TN: Yes, I had been to Portland a few times before that year to visit friends. I went by because I went up to Canada so we drove from San Francisco to Canada and we just went by Portland a few times.
AJ: What were some of your impressions of the city?
TN: At first, I think I came to Portland in 1989. I still remember the month—it was October, 1989. I thought the city was peaceful, a little bit small, it is much different now compared to then. That was my first impression.
AJ: How is it different now?
TN: It is much more crowded. And there are a lot more Vietnamese now than at that time.
AJ: What neighborhood did you move to?
TN: Right now we are in Happy Valley.
AJ: And where is the church located?
TN: It is in Portland, it is 148th and Division.
AJ: Can you tell me a bit more about the church? How large is it?
TN: We have about one hundred-fifty regular weekly attendance. We have all ages from eighties to newborn [laughs], almost all of them are Vietnamese. We have some Americans, they come worship with us but not regularly, they are more or less like visitors. We all speak in Vietnamese. We have activities during the week for the youth and young adults. On Sundays we worship.
AJ: That sounds great. What sort of activities do you do during the week?
TN: During the week, the youth come together for youth activities, and for young adults we do the same thing. On Saturday we come together, we have dinner, then we divide youth into one group and young adults into another group and we have activities, like we share our concerns or whatever blessings happened that week, we share with one another and any concerns so that we can pray for one another and support one another, and then we study the Bible.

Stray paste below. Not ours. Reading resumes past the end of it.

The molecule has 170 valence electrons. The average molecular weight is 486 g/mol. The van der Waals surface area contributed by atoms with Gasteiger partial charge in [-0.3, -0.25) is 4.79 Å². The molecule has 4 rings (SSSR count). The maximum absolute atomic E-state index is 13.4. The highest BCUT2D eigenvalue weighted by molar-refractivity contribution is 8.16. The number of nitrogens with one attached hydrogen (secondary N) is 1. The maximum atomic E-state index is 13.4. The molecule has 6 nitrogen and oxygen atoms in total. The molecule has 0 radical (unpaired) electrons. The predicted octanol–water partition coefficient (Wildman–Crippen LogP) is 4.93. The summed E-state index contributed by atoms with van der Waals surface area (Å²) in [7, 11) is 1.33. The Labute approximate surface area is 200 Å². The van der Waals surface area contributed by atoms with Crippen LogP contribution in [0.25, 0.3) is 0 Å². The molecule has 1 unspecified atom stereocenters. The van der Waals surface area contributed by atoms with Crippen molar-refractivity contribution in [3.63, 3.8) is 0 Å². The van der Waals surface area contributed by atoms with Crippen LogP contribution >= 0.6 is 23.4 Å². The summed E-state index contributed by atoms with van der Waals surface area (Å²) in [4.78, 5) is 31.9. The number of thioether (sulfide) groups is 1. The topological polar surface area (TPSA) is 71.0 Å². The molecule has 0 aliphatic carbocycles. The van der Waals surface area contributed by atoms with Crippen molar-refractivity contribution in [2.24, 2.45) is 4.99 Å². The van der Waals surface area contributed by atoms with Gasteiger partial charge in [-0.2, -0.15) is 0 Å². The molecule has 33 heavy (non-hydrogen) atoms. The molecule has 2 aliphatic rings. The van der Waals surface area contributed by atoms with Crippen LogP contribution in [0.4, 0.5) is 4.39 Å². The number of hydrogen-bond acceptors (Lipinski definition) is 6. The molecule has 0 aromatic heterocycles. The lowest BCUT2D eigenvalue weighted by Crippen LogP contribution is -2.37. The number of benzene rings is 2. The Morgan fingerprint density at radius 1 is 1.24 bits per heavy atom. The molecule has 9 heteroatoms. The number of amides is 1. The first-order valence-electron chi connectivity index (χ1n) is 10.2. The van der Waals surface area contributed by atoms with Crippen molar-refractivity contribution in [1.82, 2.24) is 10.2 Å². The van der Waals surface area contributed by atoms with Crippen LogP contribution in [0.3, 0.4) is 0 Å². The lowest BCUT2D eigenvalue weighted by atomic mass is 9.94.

AJ: Do the young adults typically stay with the church as they get older?
AJ: So there is a lot of families there?
TN: Yes. We have about eighty families.
AJ: Do you know when the church was founded?
TN: The church was founded twenty-five years ago.
AJ: And it was always called Hope Baptist Church?
TN: Right, Hope Vietnamese Baptist Church.
AJ: So you are the second pastor?
AJ: It sounds like you have been in a couple of different places around the country. Have you always been connected to the Vietnamese-American community?
TN: Yes, yes.
AJ: Are there some ways that you notice the communities are different depending on your location?
TN: Not much different—like when I was in California, people are much more aggressive than here. [laughs] I mean, their lives, they have to move really fast. They do not have time to sit around and talk. Even the way they drive when you go to California, especially in the Bay Area, you can see the way they drive is more aggressive than up here in Oregon. The way of thinking, talking about the Vietnamese community, it is about the same. They care for their families, they focus on their jobs and their children, the parents want to really help their kids to do good in school. They are all the same, except the life in different parts of the country—in Portland, Oregon, the life pace is much slower than California but the lifestyle here in Oregon is much faster compared to Colorado. In Colorado life is much slower, you do not have to worry too much.